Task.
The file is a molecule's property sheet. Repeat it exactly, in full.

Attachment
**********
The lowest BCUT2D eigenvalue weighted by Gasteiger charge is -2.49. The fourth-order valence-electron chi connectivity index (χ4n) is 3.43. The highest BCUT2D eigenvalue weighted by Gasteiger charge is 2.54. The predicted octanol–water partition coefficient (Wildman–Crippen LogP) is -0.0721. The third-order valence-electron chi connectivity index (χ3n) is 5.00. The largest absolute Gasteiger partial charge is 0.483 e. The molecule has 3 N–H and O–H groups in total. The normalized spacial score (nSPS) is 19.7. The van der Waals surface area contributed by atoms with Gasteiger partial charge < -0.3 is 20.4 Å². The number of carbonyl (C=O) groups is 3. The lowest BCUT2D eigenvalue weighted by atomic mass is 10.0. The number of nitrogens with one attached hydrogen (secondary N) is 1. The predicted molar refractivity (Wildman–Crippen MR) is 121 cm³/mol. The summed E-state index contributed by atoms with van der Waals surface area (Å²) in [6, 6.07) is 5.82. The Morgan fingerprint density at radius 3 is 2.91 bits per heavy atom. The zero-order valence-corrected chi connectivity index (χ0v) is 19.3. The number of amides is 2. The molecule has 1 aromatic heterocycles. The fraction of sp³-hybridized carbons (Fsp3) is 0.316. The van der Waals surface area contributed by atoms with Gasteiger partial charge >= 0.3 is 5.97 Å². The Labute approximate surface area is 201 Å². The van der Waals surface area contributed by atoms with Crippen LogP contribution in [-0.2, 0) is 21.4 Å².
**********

The lowest BCUT2D eigenvalue weighted by Gasteiger charge is -2.49. The fourth-order valence-electron chi connectivity index (χ4n) is 3.43. The highest BCUT2D eigenvalue weighted by Gasteiger charge is 2.54. The predicted octanol–water partition coefficient (Wildman–Crippen LogP) is -0.0721. The third-order valence-electron chi connectivity index (χ3n) is 5.00. The largest absolute Gasteiger partial charge is 0.483 e. The molecule has 3 N–H and O–H groups in total. The normalized spacial score (nSPS) is 19.7. The van der Waals surface area contributed by atoms with Gasteiger partial charge < -0.3 is 20.4 Å². The number of carbonyl (C=O) groups is 3. The lowest BCUT2D eigenvalue weighted by atomic mass is 10.0. The number of nitrogens with one attached hydrogen (secondary N) is 1. The predicted molar refractivity (Wildman–Crippen MR) is 121 cm³/mol. The summed E-state index contributed by atoms with van der Waals surface area (Å²) in [6, 6.07) is 5.82. The Morgan fingerprint density at radius 3 is 2.91 bits per heavy atom. The zero-order valence-corrected chi connectivity index (χ0v) is 19.3. The number of amides is 2. The molecule has 1 aromatic heterocycles. The fraction of sp³-hybridized carbons (Fsp3) is 0.316. The van der Waals surface area contributed by atoms with Gasteiger partial charge >= 0.3 is 5.97 Å². The Labute approximate surface area is 201 Å². The van der Waals surface area contributed by atoms with Crippen LogP contribution in [-0.2, 0) is 21.4 Å².